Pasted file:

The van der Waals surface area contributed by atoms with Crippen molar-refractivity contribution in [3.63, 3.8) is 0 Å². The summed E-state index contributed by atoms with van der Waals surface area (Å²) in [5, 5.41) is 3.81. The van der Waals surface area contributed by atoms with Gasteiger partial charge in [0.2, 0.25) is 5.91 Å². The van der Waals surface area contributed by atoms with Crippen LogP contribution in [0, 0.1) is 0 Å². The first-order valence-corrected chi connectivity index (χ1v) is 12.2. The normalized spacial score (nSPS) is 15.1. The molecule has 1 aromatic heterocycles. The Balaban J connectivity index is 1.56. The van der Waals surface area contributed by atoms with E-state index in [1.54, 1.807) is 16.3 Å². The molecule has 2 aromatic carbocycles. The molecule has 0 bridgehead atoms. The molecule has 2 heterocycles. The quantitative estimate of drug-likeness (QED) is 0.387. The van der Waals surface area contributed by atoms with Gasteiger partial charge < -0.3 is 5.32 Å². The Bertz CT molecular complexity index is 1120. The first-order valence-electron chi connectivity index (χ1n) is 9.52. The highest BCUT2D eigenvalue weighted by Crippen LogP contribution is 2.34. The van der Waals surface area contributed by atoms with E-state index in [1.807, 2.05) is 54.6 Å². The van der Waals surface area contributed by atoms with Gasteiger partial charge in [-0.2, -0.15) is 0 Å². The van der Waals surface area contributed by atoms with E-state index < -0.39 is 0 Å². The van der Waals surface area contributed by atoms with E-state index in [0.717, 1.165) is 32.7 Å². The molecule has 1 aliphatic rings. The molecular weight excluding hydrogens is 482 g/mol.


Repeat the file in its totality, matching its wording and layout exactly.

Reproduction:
The van der Waals surface area contributed by atoms with Crippen molar-refractivity contribution in [3.63, 3.8) is 0 Å². The summed E-state index contributed by atoms with van der Waals surface area (Å²) in [5, 5.41) is 3.81. The van der Waals surface area contributed by atoms with Gasteiger partial charge in [0.2, 0.25) is 5.91 Å². The van der Waals surface area contributed by atoms with Crippen LogP contribution in [0, 0.1) is 0 Å². The first-order valence-corrected chi connectivity index (χ1v) is 12.2. The normalized spacial score (nSPS) is 15.1. The molecule has 1 aromatic heterocycles. The Balaban J connectivity index is 1.56. The van der Waals surface area contributed by atoms with E-state index in [1.54, 1.807) is 16.3 Å². The molecule has 2 aromatic carbocycles. The molecule has 0 bridgehead atoms. The molecule has 2 heterocycles. The quantitative estimate of drug-likeness (QED) is 0.387. The van der Waals surface area contributed by atoms with Gasteiger partial charge < -0.3 is 5.32 Å². The Bertz CT molecular complexity index is 1120. The first-order valence-electron chi connectivity index (χ1n) is 9.52. The highest BCUT2D eigenvalue weighted by Crippen LogP contribution is 2.34. The van der Waals surface area contributed by atoms with E-state index in [1.807, 2.05) is 54.6 Å². The van der Waals surface area contributed by atoms with Gasteiger partial charge in [-0.2, -0.15) is 0 Å². The van der Waals surface area contributed by atoms with E-state index < -0.39 is 0 Å². The van der Waals surface area contributed by atoms with E-state index in [0.717, 1.165) is 32.7 Å². The molecule has 1 aliphatic rings. The molecular weight excluding hydrogens is 482 g/mol.